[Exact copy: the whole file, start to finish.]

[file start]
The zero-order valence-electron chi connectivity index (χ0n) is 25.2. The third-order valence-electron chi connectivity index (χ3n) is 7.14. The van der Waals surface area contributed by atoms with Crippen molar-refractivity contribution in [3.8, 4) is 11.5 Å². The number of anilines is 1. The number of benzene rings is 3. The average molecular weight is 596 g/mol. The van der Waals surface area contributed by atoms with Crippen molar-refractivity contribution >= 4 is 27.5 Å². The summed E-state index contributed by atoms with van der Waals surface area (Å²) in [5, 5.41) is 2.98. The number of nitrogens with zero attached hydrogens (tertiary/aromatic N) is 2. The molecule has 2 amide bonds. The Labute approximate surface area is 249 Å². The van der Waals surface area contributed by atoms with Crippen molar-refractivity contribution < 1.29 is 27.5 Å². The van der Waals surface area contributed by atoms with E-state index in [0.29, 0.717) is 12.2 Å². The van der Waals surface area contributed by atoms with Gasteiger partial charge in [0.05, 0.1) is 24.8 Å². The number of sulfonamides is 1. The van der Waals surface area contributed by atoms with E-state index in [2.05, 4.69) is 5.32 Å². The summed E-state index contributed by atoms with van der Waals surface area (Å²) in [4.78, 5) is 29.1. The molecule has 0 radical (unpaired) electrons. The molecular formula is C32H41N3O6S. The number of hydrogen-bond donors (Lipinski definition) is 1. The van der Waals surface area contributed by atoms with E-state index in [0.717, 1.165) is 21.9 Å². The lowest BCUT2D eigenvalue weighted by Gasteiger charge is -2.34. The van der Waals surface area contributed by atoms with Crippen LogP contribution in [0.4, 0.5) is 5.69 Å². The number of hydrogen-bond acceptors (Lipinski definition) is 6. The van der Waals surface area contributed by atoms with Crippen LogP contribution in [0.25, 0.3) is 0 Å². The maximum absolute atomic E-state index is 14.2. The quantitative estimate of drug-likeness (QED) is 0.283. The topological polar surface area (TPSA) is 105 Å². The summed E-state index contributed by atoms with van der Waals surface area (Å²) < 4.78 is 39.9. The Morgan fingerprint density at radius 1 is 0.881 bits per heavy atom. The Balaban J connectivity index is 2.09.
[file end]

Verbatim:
The zero-order valence-electron chi connectivity index (χ0n) is 25.2. The third-order valence-electron chi connectivity index (χ3n) is 7.14. The van der Waals surface area contributed by atoms with Crippen molar-refractivity contribution in [3.8, 4) is 11.5 Å². The number of anilines is 1. The number of benzene rings is 3. The average molecular weight is 596 g/mol. The van der Waals surface area contributed by atoms with Crippen molar-refractivity contribution >= 4 is 27.5 Å². The summed E-state index contributed by atoms with van der Waals surface area (Å²) in [5, 5.41) is 2.98. The number of nitrogens with zero attached hydrogens (tertiary/aromatic N) is 2. The molecule has 2 amide bonds. The Labute approximate surface area is 249 Å². The van der Waals surface area contributed by atoms with Crippen molar-refractivity contribution < 1.29 is 27.5 Å². The van der Waals surface area contributed by atoms with E-state index in [0.29, 0.717) is 12.2 Å². The van der Waals surface area contributed by atoms with Gasteiger partial charge in [0.05, 0.1) is 24.8 Å². The number of sulfonamides is 1. The van der Waals surface area contributed by atoms with E-state index in [2.05, 4.69) is 5.32 Å². The summed E-state index contributed by atoms with van der Waals surface area (Å²) in [4.78, 5) is 29.1. The molecule has 0 radical (unpaired) electrons. The molecular formula is C32H41N3O6S. The number of hydrogen-bond donors (Lipinski definition) is 1. The van der Waals surface area contributed by atoms with E-state index in [0.717, 1.165) is 21.9 Å². The lowest BCUT2D eigenvalue weighted by Gasteiger charge is -2.34. The van der Waals surface area contributed by atoms with Crippen LogP contribution in [0.4, 0.5) is 5.69 Å². The number of hydrogen-bond acceptors (Lipinski definition) is 6. The van der Waals surface area contributed by atoms with Crippen LogP contribution in [0.25, 0.3) is 0 Å². The maximum absolute atomic E-state index is 14.2. The quantitative estimate of drug-likeness (QED) is 0.283. The topological polar surface area (TPSA) is 105 Å². The summed E-state index contributed by atoms with van der Waals surface area (Å²) < 4.78 is 39.9. The Morgan fingerprint density at radius 1 is 0.881 bits per heavy atom. The Balaban J connectivity index is 2.09.